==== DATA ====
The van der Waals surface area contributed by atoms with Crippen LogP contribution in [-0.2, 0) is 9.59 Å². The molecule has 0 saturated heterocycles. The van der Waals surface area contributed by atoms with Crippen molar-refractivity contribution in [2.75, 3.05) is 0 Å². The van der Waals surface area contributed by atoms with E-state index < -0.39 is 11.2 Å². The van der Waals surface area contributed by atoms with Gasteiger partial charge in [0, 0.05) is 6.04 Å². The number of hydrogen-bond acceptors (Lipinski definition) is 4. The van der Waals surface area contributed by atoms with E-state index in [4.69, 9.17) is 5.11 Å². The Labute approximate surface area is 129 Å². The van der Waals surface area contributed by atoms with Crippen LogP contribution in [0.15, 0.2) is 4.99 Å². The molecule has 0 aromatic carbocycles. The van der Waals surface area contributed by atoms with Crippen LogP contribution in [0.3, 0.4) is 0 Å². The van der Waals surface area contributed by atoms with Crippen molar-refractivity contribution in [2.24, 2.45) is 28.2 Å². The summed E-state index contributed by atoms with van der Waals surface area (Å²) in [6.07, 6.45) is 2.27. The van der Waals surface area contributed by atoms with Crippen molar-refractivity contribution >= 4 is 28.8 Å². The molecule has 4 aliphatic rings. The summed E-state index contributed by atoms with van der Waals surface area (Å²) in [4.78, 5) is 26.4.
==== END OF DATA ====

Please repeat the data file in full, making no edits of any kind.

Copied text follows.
The van der Waals surface area contributed by atoms with Crippen LogP contribution in [-0.2, 0) is 9.59 Å². The molecule has 0 saturated heterocycles. The van der Waals surface area contributed by atoms with Crippen molar-refractivity contribution in [2.75, 3.05) is 0 Å². The van der Waals surface area contributed by atoms with E-state index < -0.39 is 11.2 Å². The van der Waals surface area contributed by atoms with Gasteiger partial charge in [0, 0.05) is 6.04 Å². The number of hydrogen-bond acceptors (Lipinski definition) is 4. The van der Waals surface area contributed by atoms with E-state index in [4.69, 9.17) is 5.11 Å². The Labute approximate surface area is 129 Å². The van der Waals surface area contributed by atoms with Crippen LogP contribution in [0.15, 0.2) is 4.99 Å². The molecule has 0 aromatic carbocycles. The van der Waals surface area contributed by atoms with Crippen LogP contribution in [0.3, 0.4) is 0 Å². The van der Waals surface area contributed by atoms with Crippen molar-refractivity contribution in [2.24, 2.45) is 28.2 Å². The summed E-state index contributed by atoms with van der Waals surface area (Å²) in [6.07, 6.45) is 2.27. The van der Waals surface area contributed by atoms with Crippen molar-refractivity contribution >= 4 is 28.8 Å². The molecule has 4 aliphatic rings. The summed E-state index contributed by atoms with van der Waals surface area (Å²) in [4.78, 5) is 26.4.